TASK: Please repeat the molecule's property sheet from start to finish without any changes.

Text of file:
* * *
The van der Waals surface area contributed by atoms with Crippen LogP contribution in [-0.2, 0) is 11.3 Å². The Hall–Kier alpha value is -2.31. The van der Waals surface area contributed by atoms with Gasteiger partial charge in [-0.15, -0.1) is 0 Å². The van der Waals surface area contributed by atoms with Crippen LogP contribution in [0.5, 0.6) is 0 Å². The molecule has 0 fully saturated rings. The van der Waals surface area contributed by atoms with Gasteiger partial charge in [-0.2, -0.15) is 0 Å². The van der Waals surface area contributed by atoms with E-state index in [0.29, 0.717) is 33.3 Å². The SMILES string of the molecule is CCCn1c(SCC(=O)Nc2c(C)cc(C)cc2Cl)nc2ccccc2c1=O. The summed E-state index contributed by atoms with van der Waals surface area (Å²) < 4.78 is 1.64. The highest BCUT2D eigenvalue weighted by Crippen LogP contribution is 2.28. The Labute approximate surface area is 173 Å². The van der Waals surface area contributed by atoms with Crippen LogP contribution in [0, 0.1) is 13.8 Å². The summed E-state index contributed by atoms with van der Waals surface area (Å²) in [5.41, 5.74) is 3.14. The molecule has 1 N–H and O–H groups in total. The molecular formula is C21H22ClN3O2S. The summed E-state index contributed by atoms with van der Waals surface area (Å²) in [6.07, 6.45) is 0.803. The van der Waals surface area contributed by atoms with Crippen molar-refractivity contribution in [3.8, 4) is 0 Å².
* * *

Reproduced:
The van der Waals surface area contributed by atoms with Crippen LogP contribution in [-0.2, 0) is 11.3 Å². The Hall–Kier alpha value is -2.31. The van der Waals surface area contributed by atoms with Gasteiger partial charge in [-0.15, -0.1) is 0 Å². The van der Waals surface area contributed by atoms with Crippen LogP contribution in [0.5, 0.6) is 0 Å². The molecule has 0 fully saturated rings. The van der Waals surface area contributed by atoms with Gasteiger partial charge in [-0.2, -0.15) is 0 Å². The van der Waals surface area contributed by atoms with E-state index in [0.29, 0.717) is 33.3 Å². The SMILES string of the molecule is CCCn1c(SCC(=O)Nc2c(C)cc(C)cc2Cl)nc2ccccc2c1=O. The summed E-state index contributed by atoms with van der Waals surface area (Å²) < 4.78 is 1.64. The highest BCUT2D eigenvalue weighted by Crippen LogP contribution is 2.28. The Labute approximate surface area is 173 Å². The van der Waals surface area contributed by atoms with Crippen LogP contribution in [0, 0.1) is 13.8 Å². The summed E-state index contributed by atoms with van der Waals surface area (Å²) in [5.41, 5.74) is 3.14. The molecule has 1 N–H and O–H groups in total. The molecular formula is C21H22ClN3O2S. The summed E-state index contributed by atoms with van der Waals surface area (Å²) in [6.07, 6.45) is 0.803. The van der Waals surface area contributed by atoms with Crippen molar-refractivity contribution in [3.8, 4) is 0 Å².